explanations and while the steak wasn’t completely gone, she’d had her
fill. Now she could focus simply on conversing with her friend.::
DeVeau: Christians believe in one God who manifests himself in three
ways. There’s the Father, the Son, and the Holy Spirit. The Son was born
as a man on earth to live a perfect life so he could die on the cross
because after God created man, man sinned and all mankind was
subsequently sinful because of it. The Holy Spirit is the manifestation
of God who works within man, changes hearts and helps with understanding
of the scriptures.
::Alora brought her hands together, her fingertips of one hand touching
the counterparts of the other as she gazed over at the Vulcan from the
steeple they created.::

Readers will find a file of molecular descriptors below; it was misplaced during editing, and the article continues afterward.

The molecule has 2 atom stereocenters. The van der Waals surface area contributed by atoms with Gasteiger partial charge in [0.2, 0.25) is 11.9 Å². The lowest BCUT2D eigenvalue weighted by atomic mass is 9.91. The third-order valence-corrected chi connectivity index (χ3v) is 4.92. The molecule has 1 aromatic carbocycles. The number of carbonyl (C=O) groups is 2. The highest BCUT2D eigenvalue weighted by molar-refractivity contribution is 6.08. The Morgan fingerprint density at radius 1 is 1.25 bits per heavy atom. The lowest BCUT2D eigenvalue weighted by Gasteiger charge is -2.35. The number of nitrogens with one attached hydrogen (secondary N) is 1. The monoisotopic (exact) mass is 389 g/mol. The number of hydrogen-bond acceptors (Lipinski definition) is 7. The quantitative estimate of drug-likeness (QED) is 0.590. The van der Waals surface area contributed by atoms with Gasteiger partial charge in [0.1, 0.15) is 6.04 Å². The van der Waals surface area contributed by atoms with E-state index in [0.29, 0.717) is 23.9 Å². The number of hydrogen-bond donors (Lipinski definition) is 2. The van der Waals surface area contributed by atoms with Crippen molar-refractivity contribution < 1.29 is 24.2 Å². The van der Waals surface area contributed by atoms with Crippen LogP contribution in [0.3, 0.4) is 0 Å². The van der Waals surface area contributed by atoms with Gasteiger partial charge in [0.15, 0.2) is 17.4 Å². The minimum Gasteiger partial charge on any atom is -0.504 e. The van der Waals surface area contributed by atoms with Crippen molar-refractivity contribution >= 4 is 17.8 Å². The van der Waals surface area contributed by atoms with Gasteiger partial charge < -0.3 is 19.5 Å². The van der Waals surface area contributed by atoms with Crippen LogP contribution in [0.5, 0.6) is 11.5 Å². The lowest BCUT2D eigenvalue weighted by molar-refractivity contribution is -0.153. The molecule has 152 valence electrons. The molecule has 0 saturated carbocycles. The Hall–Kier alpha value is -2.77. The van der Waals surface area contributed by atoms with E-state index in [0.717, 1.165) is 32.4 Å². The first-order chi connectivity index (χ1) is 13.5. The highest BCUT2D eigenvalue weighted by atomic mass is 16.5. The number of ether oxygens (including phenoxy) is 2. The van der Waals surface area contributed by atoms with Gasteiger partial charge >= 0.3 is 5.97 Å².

DeVeau: That’s the simple version. The reallysimple version.
Saveron: Thank you. ::He said politely.:: You have however touched on
numerous concepts with which I am not familiar.
DeVeau: Which ones specifically?
::Not that Alora really needed to ask because she was pretty sure she
knew the answer.::
Saveron: ‘Sin’ and ‘scriptures’ are words with which I am not familiar.
Also, what constitutes a ‘perfect life’? Are particular activities
encouraged or proscribed, to gain favour with this deity?
::That was a concept he was at least familiar with from his own people’s
DeVeau: See, now we’re going into deeper levels here. Okay, see, God
created the Universe and all that was in it and he created man in His
own image. He gave man all of Earth and he could eat of anything except
the fruit of this one tree.
Saveron: And this particular tree was different?
DeVeau: Well, it was called the Tree of the Knowledge of Good and Evil.
And I guess it was because He gave man free will and allowed him to
exercise it in whether or not man obeyed God. But man didn’t obey God,
he disobeyed God. Disobedience of God’s commands is called sin.
Saveron: It has been my general observation of Terrans that, if
forbidden to do something, they will almost certainly attempt to do it.